“Yet lately images from Occupy protests streamed on the Internet — often in real time — show just how readily police officers can adopt military-style tactics and equipment, and come off more like soldiers as they face down citizens,” noted Al Baker in a December 3 piece headlined “When the Police Go Military” for the Times. “Some say this adds up to the emergence of a new, more militaristic breed of civilian police officer.”
The development of militarized police is attributed largely to the federal government by analysts. Americans’ tax dollars are unconsitutionally routed through D.C. only to be returned as “grants” with strings attached, often to fight various “wars” — terror and drugs most prominent among them -— declared by federal authorities. And the process has served to significantly weaken local citizens’ control over their law-enforcement agencies.
“There is behind this, also, I think, a kind of status competition or imitation, that there is positive status in having a sort of ‘big department muscle,’ in smaller departments,” said University of California law Professor Franklin Zimring. “And then the problem is, if you have those kinds of specialized units, that you hunt for appropriate settings to use them and, in some of the smaller police departments, notions of the appropriate settings to use them are questionable.”
And the problems are only increasing. A 2006 study by the Cato Institute called “Overkill: The Rise of Paramilitary Police Raids in America” examined the ever-increasing number of military-style raids across the country — around 50,000 per year according to some estimates — that end in needless tragedy.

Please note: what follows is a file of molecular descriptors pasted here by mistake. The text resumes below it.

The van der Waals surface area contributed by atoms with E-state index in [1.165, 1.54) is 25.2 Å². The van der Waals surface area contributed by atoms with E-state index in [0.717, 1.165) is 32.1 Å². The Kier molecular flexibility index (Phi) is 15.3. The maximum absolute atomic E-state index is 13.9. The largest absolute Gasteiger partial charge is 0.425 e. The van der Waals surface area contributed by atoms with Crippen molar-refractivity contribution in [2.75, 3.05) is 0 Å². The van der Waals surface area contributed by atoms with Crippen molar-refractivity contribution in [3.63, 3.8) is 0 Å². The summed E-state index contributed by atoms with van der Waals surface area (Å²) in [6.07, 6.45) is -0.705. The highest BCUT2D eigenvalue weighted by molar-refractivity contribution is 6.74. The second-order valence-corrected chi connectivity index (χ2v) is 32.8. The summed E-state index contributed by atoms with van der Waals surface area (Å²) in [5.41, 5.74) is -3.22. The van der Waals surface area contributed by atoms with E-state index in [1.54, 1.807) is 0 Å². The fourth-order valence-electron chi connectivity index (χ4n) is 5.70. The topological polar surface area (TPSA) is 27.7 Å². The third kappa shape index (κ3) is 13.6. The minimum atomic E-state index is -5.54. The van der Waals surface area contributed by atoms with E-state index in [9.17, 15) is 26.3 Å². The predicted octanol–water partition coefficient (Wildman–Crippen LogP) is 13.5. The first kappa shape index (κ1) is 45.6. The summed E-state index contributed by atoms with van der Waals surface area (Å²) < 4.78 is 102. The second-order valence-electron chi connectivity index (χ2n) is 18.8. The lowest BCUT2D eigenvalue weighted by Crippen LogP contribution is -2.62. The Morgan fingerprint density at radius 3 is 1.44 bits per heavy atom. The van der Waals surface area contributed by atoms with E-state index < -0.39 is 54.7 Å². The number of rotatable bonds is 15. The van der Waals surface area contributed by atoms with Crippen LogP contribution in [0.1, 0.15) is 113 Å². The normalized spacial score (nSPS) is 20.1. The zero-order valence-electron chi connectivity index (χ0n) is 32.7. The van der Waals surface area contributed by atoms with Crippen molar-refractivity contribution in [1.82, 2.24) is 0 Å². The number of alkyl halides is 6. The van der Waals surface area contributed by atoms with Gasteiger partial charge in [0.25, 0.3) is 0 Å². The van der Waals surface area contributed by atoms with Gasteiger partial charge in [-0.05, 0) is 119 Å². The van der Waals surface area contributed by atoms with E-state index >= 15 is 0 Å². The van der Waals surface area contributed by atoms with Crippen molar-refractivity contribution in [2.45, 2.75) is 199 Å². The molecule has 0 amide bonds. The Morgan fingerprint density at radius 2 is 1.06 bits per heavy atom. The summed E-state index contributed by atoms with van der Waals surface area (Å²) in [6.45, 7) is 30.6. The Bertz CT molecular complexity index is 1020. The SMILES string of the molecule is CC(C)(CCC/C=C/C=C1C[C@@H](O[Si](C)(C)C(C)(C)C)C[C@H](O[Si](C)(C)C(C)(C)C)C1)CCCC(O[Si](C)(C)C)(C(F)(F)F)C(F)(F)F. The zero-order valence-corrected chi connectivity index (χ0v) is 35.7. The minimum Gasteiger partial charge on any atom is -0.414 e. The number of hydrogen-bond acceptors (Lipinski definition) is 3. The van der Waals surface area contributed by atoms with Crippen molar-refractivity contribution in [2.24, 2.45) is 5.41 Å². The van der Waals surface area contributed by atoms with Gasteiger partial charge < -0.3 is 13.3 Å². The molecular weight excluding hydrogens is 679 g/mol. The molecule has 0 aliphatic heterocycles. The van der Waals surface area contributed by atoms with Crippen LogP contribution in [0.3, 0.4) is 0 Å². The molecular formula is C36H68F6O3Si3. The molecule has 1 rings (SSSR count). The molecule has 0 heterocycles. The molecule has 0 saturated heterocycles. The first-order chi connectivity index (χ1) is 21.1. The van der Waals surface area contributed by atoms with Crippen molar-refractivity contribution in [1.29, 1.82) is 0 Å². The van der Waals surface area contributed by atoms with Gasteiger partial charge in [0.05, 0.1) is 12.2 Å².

“Over the last 25 years, America has seen a disturbing militarization of its civilian law enforcement, along with a dramatic and unsettling rise in the use of paramilitary police units (most commonly called Special Weapons and Tactics, or SWAT) for routine police work,” the executive summary explained, noting that the “SWAT” raids often inflict unnecessary terror on non-violent drug offenders, bystanders, and even wrongly targeted civilians.
“The raids terrorize innocents when police mistakenly target the wrong residence. And they have resulted in dozens of needless deaths and injuries, not only of drug offenders, but also of police officers, children, bystanders, and innocent suspects,” the paper explained, detailing numerous accounts of abuses and botched operations that left innocent people dead. But record billions worth of military equipment are still being handed to local police.
Meanwhile, as commentators on the subject have pointed out in recent days, the U.S. Senate just voted for a bill that purports to make America into a “battlefield” as part of the global terror war. American citizens deemed by government bureaucrats to represent a “threat” to the “Homeland” under the legislation could be picked up by the military and detained indefinitely — no charges, no jury, no trial.
Photo of members of the Oregon State Police SWAT team: AP Images